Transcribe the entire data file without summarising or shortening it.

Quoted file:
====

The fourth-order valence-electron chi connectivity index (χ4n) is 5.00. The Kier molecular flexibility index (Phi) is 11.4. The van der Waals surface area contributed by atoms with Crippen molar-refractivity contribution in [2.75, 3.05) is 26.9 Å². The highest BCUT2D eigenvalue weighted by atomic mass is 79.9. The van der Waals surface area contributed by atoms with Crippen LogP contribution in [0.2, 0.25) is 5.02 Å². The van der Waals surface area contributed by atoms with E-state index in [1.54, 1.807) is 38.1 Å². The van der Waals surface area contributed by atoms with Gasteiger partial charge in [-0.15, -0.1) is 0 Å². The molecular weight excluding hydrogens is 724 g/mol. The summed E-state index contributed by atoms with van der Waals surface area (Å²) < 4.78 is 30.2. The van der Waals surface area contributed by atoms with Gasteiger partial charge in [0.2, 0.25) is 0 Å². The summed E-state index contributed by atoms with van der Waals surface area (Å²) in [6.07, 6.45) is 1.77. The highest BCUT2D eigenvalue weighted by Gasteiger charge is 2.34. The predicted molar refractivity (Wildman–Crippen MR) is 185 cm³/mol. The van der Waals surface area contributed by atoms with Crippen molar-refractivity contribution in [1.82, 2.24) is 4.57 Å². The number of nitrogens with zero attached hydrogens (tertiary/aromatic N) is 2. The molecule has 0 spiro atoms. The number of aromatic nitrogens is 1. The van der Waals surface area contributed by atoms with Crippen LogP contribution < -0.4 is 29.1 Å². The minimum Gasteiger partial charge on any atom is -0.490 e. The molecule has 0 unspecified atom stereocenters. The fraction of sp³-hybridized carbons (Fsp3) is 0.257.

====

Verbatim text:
The fourth-order valence-electron chi connectivity index (χ4n) is 5.00. The Kier molecular flexibility index (Phi) is 11.4. The van der Waals surface area contributed by atoms with Crippen molar-refractivity contribution in [2.75, 3.05) is 26.9 Å². The highest BCUT2D eigenvalue weighted by atomic mass is 79.9. The van der Waals surface area contributed by atoms with Crippen LogP contribution in [0.2, 0.25) is 5.02 Å². The van der Waals surface area contributed by atoms with E-state index in [1.54, 1.807) is 38.1 Å². The van der Waals surface area contributed by atoms with Gasteiger partial charge in [-0.15, -0.1) is 0 Å². The molecular weight excluding hydrogens is 724 g/mol. The summed E-state index contributed by atoms with van der Waals surface area (Å²) < 4.78 is 30.2. The van der Waals surface area contributed by atoms with Gasteiger partial charge in [0.2, 0.25) is 0 Å². The summed E-state index contributed by atoms with van der Waals surface area (Å²) in [6.07, 6.45) is 1.77. The highest BCUT2D eigenvalue weighted by Gasteiger charge is 2.34. The predicted molar refractivity (Wildman–Crippen MR) is 185 cm³/mol. The van der Waals surface area contributed by atoms with Crippen molar-refractivity contribution in [1.82, 2.24) is 4.57 Å². The number of nitrogens with zero attached hydrogens (tertiary/aromatic N) is 2. The molecule has 0 spiro atoms. The number of aromatic nitrogens is 1. The van der Waals surface area contributed by atoms with Crippen LogP contribution < -0.4 is 29.1 Å². The minimum Gasteiger partial charge on any atom is -0.490 e. The molecule has 0 unspecified atom stereocenters. The fraction of sp³-hybridized carbons (Fsp3) is 0.257.